The world must prepare for a “climate endgame” to better understand and plan for the potentially catastrophic impacts of global warming that governments have yet to account for, scientists warned on Tuesday.
Climate models that can predict the magnitude of global warming based on greenhouse gas emissions are increasingly sophisticated and provide decision makers with an accurate trajectory of global temperature increase.
What is less well explored is the cascading impact of certain events, such as crop failures and loss of infrastructure due to extreme weather events, which are more likely to occur with each degree of warming.
Researchers from the University of Cambridge and the Potsdam Institute for Climate Impact Research (PIK) described what is currently known about “catastrophic outcomes” and found gaping knowledge gaps.
Writing in the journal Proceedings of the National Academy of Sciences, they proposed an international research agenda to help governments plan for the “worst cases.”
These included four main areas of concern – what the authors called the “four horsemen” of climate change: famine and malnutrition, extreme weather, conflict and vector-borne diseases.
“The irreversible and potentially catastrophic risks caused by human-induced climate change must be factored into our planning and actions,” said Johan Rockstrom, PIK director and co-author of the study.
He said more research being done on tipping points in Earth’s climate – such as the irreversible melting of ice caps or the Amazon rainforest changing from a carbon sink to a source – has shown the ever-greater need. to take into account high-risk scenarios in the climate. modeling.
“The key is to calculate the disaster, in order to avoid it,” he said.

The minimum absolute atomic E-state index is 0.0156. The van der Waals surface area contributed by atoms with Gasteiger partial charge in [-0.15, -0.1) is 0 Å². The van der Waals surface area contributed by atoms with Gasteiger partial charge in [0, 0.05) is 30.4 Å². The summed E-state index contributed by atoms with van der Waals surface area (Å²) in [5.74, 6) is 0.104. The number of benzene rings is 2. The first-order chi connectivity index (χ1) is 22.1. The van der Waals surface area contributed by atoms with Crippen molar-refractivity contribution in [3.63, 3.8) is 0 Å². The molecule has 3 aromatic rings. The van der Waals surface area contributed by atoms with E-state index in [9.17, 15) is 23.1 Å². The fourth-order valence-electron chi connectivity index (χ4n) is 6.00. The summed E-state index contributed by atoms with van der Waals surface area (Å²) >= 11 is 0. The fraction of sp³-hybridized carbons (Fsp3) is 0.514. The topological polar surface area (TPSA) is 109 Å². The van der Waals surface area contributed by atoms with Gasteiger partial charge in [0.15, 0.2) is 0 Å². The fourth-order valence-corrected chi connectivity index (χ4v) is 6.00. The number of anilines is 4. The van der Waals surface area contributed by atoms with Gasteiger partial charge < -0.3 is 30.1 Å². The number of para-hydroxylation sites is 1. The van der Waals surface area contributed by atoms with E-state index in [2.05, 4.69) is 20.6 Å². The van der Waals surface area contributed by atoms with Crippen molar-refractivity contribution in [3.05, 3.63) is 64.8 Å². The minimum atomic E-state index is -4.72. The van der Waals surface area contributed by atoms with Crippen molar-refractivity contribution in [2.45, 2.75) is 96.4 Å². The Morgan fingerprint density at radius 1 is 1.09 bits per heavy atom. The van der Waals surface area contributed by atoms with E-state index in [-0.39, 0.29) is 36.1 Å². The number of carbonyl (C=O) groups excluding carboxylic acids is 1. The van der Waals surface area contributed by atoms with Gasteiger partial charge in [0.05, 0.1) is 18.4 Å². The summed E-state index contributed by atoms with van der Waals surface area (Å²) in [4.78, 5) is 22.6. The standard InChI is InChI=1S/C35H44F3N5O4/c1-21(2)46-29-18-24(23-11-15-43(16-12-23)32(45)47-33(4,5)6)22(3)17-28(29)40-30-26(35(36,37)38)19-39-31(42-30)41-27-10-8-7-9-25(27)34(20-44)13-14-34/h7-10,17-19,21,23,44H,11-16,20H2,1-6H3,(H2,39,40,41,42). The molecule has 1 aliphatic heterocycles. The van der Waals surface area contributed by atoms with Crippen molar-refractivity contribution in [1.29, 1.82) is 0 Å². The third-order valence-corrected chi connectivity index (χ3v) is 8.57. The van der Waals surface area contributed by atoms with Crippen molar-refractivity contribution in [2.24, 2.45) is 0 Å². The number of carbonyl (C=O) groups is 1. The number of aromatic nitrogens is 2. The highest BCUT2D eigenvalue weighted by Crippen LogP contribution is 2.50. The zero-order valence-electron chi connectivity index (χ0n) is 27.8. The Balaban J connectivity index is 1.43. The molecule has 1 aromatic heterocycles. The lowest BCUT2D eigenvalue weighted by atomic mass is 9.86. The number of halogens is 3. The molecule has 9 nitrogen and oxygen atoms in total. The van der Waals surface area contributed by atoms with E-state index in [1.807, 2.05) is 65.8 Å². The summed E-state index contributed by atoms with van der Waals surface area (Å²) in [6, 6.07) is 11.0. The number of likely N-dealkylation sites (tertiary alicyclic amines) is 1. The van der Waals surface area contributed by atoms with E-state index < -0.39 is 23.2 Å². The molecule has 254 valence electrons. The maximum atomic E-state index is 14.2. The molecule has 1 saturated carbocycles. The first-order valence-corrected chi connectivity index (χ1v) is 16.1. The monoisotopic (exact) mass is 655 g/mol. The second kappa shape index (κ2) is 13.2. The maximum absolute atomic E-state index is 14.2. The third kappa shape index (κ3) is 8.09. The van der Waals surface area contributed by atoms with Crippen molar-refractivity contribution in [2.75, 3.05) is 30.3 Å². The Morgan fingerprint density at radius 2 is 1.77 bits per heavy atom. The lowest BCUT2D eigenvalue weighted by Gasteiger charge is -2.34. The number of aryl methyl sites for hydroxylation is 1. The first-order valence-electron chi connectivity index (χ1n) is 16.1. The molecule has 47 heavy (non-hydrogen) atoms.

– ‘Mismatched caution’ –
The authors pointed out that successive UN climate science reports have primarily focused on the projected effects of a warming of 1.5-2°C and have largely discounted the possibility of more excessive temperature increases.
The government’s plans put the Earth on track to warm up to 2.7C this century, a far cry from the 1.5C cap envisioned in the 2015 Paris climate accord.
The study suggested that a scientific disposition to “err on the side of less drama” has led to a lack of focus on potential impacts at 3°C or more of warming.
“This warning is understandable, but it does not correspond to the potential risks and damages posed by climate change,” he said.
Additionally, risk assessments for so-called low-probability, high-impact events are notoriously difficult to incorporate into long-term climate modelling.
Researchers have calculated that extreme heat zones – with an average annual temperature of over 29C – could cover two billion people by 2070.
They warned that temperatures posed a greater risk of multiple ‘breadbasket failures’ due to drought like that in Western Europe and heat waves like the one that hit India’s wheat crop in March /april.
The team called for a special UN science report focusing on “catastrophic climate change scenarios” similar to its 2018 report on 1.5C warming.
“We must take seriously understanding the profound risks that come with our planet moving into uncharted territory,” said Joeri Rogelj, senior research fellow at Imperial College London’s Grantham Institute, who did not participated in the study.
“Finding these edge cases means we will be able to prepare better, including being more serious about reducing emissions now.”